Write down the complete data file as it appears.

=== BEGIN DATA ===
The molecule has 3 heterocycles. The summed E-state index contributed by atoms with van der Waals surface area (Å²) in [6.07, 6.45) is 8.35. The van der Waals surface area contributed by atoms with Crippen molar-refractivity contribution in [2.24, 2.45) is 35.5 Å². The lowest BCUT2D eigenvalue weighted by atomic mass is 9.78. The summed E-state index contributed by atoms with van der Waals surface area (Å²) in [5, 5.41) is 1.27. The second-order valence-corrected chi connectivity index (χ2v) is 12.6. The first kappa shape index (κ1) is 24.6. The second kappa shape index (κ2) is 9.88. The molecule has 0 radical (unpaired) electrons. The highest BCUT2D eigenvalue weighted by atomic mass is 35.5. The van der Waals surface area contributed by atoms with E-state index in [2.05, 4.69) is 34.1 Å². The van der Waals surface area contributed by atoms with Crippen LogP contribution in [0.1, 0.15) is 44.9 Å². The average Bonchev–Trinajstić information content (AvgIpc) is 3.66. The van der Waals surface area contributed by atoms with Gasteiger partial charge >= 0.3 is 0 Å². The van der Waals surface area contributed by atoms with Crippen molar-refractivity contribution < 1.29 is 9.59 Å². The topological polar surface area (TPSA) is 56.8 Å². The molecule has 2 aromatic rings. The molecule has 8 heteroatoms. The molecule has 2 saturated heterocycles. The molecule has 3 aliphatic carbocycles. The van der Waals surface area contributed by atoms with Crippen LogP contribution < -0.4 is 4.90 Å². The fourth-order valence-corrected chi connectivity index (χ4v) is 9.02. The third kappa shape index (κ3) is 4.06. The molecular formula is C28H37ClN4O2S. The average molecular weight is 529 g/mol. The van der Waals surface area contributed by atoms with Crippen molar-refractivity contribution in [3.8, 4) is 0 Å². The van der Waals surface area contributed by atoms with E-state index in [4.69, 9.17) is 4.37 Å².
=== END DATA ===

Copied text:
The molecule has 3 heterocycles. The summed E-state index contributed by atoms with van der Waals surface area (Å²) in [6.07, 6.45) is 8.35. The van der Waals surface area contributed by atoms with Crippen molar-refractivity contribution in [2.24, 2.45) is 35.5 Å². The lowest BCUT2D eigenvalue weighted by atomic mass is 9.78. The summed E-state index contributed by atoms with van der Waals surface area (Å²) in [5, 5.41) is 1.27. The second-order valence-corrected chi connectivity index (χ2v) is 12.6. The first kappa shape index (κ1) is 24.6. The second kappa shape index (κ2) is 9.88. The molecule has 0 radical (unpaired) electrons. The highest BCUT2D eigenvalue weighted by atomic mass is 35.5. The van der Waals surface area contributed by atoms with E-state index in [2.05, 4.69) is 34.1 Å². The van der Waals surface area contributed by atoms with Crippen LogP contribution in [0.1, 0.15) is 44.9 Å². The average Bonchev–Trinajstić information content (AvgIpc) is 3.66. The van der Waals surface area contributed by atoms with Gasteiger partial charge >= 0.3 is 0 Å². The van der Waals surface area contributed by atoms with Crippen molar-refractivity contribution < 1.29 is 9.59 Å². The topological polar surface area (TPSA) is 56.8 Å². The molecule has 2 aromatic rings. The molecule has 8 heteroatoms. The molecule has 2 saturated heterocycles. The molecule has 3 aliphatic carbocycles. The van der Waals surface area contributed by atoms with Crippen LogP contribution < -0.4 is 4.90 Å². The fourth-order valence-corrected chi connectivity index (χ4v) is 9.02. The third kappa shape index (κ3) is 4.06. The molecular formula is C28H37ClN4O2S. The average molecular weight is 529 g/mol. The van der Waals surface area contributed by atoms with Crippen molar-refractivity contribution in [3.8, 4) is 0 Å². The van der Waals surface area contributed by atoms with E-state index in [4.69, 9.17) is 4.37 Å².